Noluthando “Noli” Duma has fought for almost 10 years to help orphans in child-headed homes in KwaZulu Natal, her home province in South Africa.
“I started by collecting food with some friends from church, and then distribute it to different homes,” Duma, 29, said. “My dream is to get a structure. I want a place where children can find solace and information.”
Duma’s dream seems closer to becoming a reality after spending six weeks at Florida International University as part of the Mandela Washington Fellowship for Young African Leaders.
The fellowship brings 500 young leaders from all 49 countries in sub-Saharan Africa to the United States for six weeks of academic coursework and leadership training at 20 different universities all over the country.
Never miss a local story.
The program concludes in the first week of August with a presidential summit in Washington, D.C.
The program, founded in 2014, is the flagship program of President Barack Obama’s Young African Leaders Initiative to empower a new generation of young African leaders who are shaping the continent’s future.
Obama, who in July became the first U.S. president to address the African Union, met with all the fellows on Monday.
The program focuses on young people for a reason: nearly one in three Africans are between the ages of 10 and 24, and approximately 60 percent of Africa’s total population is below the age of 35.
Khontile Kunene, senior technical advisor in the pharmaceutical sector, is eager to share her experience with others back home in Swaziland. She hopes to improve health outcomes for people by ensuring that only medicines of an assured quality are used in Swaziland.
“We’re in the process of updating legislation policy to establish systems for improved access of pharmaceuticals,” she said.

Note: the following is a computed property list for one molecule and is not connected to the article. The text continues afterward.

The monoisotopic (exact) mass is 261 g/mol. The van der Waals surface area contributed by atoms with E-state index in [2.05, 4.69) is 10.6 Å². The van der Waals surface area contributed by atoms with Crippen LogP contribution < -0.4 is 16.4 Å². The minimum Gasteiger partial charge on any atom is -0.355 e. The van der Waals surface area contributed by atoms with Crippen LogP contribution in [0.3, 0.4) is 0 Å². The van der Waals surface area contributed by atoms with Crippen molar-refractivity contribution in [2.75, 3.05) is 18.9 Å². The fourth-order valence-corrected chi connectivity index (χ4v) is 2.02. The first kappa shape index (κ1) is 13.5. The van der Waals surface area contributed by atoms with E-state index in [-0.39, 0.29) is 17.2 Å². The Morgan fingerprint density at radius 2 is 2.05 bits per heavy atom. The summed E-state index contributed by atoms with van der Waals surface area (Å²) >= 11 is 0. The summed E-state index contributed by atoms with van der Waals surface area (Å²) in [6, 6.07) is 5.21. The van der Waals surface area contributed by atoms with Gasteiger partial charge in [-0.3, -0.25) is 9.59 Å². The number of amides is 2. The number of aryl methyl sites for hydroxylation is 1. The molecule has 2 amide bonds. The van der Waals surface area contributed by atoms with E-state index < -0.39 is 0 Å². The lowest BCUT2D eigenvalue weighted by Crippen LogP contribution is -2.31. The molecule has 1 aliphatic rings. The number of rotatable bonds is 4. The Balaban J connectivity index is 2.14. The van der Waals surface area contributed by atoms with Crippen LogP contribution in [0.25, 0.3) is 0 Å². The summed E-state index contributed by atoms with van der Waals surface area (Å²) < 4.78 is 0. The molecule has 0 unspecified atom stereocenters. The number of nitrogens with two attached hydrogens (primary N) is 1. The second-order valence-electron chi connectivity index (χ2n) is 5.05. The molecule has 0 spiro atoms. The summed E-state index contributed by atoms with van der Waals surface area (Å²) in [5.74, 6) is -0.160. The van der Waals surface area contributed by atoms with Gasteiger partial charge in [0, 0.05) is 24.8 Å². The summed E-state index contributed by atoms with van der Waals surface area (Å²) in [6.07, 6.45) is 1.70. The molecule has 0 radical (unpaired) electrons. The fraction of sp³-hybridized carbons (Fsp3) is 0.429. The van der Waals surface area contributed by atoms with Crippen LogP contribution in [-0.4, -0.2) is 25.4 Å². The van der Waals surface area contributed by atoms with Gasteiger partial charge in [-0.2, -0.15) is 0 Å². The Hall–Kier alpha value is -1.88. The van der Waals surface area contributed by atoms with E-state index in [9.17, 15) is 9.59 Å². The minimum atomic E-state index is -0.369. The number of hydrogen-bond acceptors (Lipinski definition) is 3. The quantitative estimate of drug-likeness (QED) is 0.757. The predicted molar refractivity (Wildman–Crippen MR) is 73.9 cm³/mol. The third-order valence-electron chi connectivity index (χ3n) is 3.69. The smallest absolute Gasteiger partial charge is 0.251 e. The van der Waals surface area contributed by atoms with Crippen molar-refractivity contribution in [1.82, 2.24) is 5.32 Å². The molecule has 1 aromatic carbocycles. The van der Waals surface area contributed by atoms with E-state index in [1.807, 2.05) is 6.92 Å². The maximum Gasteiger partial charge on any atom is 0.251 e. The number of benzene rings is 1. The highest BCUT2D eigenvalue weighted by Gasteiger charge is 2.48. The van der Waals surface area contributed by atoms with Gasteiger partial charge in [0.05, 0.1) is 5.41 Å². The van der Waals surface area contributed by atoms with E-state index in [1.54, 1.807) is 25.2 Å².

After the summit in Washington, about 100 fellows will stay for another six weeks, interning for nonprofit organizations, private companies, or governmental agencies that relate to their professional goals.
Eldine Chilembo, who works in the maritime industry back home in Angola, has been advocating for women’s empowerment within the industry.
“I’ve been trying to raise more awareness,” she said. “I hope to someday create and influence policies.”
Chilembo, who will soon intern with the U.S. Transportation Department, hopes the experience will help her continue efforts to encourage women to take up leadership roles in the industry.
FIU was selected for a second time to host 25 young leaders between the ages of 25 and 35, and was the only university in Florida hosting. FIU received 25 fellows interested in public management. Other focus areas included business and entrepreneurship, as well as civic engagement.
Rodney Quatre, who works for the Seychelles National Parks Authority, hopes his training at FIU will help him enhance current efforts for the conservation and sustainable use of marine ecosystems and resources in the Seychelles.
“We need to change the way we look at things,” Quatre said. “Coming from a developing country, seeing how others do things develops you further.”
For the first time this year, the fellows were matched up with peer collaborators — young leaders in Miami working in similar interest areas.
Duma, who works at the National Institute for Communicable Diseases, was able to refine her project with the help of her mentor and peer collaborator.
“They taught me I need to walk before I run,” she said. “Now I feel more strengthened. They made my dream feel more tangible.”
After six weeks learning about other nonprofits and public entities, Duma is taking back the practical experience to improve her organization, Nal'uthando Rejuvenation Center, by seeking funding from donors or investors.
“What drives me is the value Ubuntu — human kindness,” Duma said. “I cannot do it alone.”